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By Chris:

LLVM has been designed with two primary goals in mind.  First we strive to enable the best possible division of labor between static and dynamic compilers, and second, we need a flexible and powerful interface between these two complementary stages of compilation.  We feel that providing a solution to these two goals will yield an excellent solution to the performance problem faced by modern architectures and programming languages.

A key insight into current compiler and runtime systems is that a compiler may fall in anywhere in a "continuum of compilation" to do its job.  On one side, scripting languages statically compile nothing and dynamically compile (or equivalently, interpret) everything.  On the far other side, traditional static compilers process everything statically and nothing dynamically.  These approaches have typically been seen as a tradeoff between performance and portability.  On a deeper level, however, there are two reasons that optimal system performance may be obtained by a system somewhere in between these two extremes: Dynamic application behavior and social constraints.

From a technical perspective, pure static compilation cannot ever give optimal performance in all cases, because applications have varying dynamic behavior that the static compiler cannot take into consideration.  Even compilers that support profile guided optimization generate poor code in the real world, because using such optimization tunes that application to one particular usage pattern, whereas real programs (as opposed to benchmarks) often have several different usage patterns.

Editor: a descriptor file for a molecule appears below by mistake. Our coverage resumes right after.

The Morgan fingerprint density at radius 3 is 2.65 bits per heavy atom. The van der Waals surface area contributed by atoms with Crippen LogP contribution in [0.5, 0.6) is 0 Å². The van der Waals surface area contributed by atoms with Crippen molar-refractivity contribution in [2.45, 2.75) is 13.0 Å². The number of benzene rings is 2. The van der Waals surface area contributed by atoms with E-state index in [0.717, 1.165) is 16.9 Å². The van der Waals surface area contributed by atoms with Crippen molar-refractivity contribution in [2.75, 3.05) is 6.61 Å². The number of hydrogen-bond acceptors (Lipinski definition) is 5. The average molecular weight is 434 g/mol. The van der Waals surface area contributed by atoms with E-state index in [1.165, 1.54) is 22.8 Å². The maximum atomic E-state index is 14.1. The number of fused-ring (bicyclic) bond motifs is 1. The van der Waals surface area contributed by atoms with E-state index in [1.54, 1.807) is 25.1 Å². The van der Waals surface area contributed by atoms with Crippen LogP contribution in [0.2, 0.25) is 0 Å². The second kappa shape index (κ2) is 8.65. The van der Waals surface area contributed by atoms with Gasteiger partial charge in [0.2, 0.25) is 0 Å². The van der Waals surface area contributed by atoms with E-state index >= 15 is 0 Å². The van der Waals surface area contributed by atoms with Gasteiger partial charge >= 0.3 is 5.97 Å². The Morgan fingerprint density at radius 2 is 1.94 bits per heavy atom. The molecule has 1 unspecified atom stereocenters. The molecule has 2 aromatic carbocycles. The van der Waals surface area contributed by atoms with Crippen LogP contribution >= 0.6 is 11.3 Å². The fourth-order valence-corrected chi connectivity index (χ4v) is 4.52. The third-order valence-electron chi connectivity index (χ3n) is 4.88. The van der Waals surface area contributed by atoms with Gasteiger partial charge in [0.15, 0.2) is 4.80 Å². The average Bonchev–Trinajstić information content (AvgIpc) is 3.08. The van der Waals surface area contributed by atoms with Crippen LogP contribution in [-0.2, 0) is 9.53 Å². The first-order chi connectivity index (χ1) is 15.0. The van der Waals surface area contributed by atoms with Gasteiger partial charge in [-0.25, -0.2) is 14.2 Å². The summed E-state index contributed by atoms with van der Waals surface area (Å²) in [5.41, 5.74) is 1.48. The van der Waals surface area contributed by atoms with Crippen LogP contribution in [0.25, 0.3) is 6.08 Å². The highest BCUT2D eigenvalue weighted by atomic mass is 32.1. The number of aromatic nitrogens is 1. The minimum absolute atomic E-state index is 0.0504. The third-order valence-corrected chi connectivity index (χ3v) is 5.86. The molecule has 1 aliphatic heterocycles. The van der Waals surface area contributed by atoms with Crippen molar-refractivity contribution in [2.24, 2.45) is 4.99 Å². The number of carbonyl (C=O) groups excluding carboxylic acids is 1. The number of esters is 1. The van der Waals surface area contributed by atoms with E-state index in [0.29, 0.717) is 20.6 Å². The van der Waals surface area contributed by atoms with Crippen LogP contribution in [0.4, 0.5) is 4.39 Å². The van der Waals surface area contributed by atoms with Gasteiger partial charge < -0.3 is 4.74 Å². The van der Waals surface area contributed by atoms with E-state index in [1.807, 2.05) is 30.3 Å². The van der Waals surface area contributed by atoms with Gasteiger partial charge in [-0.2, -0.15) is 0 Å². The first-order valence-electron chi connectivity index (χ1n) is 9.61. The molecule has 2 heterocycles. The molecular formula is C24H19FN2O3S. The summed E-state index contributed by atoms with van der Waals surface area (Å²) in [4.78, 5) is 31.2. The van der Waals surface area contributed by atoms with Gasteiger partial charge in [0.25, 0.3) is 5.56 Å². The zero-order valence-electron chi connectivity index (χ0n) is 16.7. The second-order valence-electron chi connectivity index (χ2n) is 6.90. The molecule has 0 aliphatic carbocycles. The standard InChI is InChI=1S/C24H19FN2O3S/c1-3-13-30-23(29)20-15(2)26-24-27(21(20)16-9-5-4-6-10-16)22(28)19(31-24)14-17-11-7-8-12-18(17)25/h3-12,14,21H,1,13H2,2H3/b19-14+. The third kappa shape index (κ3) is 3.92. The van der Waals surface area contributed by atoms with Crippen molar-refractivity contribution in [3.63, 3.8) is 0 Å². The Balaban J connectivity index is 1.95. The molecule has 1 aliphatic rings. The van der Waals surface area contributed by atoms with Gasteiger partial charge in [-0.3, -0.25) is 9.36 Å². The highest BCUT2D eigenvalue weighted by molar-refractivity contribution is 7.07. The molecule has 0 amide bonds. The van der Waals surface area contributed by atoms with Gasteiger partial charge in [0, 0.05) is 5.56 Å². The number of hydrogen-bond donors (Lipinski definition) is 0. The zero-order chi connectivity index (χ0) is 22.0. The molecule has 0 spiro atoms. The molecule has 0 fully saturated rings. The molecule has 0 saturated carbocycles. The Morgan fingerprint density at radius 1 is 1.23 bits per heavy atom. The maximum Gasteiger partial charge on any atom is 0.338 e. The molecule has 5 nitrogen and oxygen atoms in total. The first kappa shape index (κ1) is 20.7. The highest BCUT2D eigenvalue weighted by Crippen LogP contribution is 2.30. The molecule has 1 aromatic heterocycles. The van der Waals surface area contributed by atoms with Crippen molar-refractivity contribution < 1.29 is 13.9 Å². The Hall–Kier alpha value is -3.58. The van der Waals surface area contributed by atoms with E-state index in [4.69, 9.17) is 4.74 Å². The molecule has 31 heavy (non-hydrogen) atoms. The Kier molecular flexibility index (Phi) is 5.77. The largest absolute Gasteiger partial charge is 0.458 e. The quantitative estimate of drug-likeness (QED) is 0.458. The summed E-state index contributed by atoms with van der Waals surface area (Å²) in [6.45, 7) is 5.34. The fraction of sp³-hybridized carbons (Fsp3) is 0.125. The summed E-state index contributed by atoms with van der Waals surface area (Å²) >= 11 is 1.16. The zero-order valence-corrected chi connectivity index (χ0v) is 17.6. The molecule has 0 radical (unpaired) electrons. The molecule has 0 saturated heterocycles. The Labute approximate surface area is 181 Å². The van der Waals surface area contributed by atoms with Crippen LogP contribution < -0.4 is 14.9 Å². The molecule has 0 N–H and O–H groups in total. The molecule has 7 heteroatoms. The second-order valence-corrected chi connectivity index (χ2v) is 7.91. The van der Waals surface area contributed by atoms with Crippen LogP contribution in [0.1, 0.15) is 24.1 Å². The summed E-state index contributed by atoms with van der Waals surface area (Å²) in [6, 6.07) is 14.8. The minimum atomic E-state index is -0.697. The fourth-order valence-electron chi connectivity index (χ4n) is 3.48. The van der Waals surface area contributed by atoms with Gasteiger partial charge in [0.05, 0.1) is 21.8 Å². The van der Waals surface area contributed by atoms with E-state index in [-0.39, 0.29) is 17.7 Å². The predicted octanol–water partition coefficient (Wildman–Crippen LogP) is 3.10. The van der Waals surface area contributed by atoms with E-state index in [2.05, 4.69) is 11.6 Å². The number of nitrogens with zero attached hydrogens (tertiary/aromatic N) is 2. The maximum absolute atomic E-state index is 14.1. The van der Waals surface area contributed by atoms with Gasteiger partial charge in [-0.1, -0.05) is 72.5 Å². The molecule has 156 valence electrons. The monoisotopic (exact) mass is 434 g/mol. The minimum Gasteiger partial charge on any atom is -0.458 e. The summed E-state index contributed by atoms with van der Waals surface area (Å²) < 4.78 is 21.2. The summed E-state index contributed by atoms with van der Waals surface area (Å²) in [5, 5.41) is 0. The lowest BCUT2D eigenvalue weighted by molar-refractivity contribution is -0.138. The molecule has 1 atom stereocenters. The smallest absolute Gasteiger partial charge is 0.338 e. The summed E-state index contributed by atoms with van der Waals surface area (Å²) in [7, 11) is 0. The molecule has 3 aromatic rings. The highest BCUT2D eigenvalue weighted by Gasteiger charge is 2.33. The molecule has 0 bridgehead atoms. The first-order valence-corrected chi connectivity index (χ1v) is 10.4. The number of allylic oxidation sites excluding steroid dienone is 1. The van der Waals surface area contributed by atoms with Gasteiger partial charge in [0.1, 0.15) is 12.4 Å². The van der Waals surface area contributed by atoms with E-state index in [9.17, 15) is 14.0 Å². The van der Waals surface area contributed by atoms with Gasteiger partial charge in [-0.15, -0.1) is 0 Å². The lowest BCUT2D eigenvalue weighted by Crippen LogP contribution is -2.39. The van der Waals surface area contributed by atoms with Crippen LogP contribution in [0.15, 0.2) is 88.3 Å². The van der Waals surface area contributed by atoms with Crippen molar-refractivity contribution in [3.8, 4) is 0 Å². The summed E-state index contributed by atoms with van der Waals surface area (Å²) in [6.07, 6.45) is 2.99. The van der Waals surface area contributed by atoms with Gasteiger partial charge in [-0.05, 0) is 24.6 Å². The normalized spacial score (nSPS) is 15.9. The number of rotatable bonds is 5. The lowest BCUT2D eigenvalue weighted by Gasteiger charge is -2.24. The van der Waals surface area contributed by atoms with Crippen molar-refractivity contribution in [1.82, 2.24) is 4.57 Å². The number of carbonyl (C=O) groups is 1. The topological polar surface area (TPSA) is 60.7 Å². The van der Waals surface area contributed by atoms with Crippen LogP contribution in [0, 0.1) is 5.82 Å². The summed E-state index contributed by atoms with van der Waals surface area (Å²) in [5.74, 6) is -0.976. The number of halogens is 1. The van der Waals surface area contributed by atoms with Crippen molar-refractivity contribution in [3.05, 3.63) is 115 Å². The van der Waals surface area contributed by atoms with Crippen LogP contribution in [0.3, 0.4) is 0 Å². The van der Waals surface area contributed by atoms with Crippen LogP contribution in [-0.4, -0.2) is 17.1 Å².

On a social level, static compilation is a very shortsighted solution to the performance problem.  Instruction set architectures (ISAs) continuously evolve, and each implementation of an ISA (a processor) must choose a set of tradeoffs that make sense in the market context that it is designed for.  With every new processor introduced, the vendor faces two fundamental problems: First, there is a lag time between when a processor is introduced to when compilers generate quality code for the architecture.  Secondly, even when compilers catch up to the new architecture there is often a large body of legacy code that was compiled for previous generations and will not or can not be upgraded.  Thus a large percentage of code running on a processor may be compiled quite sub-optimally for the current characteristics of the dynamic execution environment.

For these reasons, LLVM has been designed from the beginning as a long-term solution to these problems.  Its design allows the large body of platform independent, static, program optimizations currently in compilers to be reused unchanged in their current form.  It also provides important static type information to enable powerful dynamic and link time optimizations to be performed quickly and efficiently.  This combination enables an increase in effective system performance for real world environments.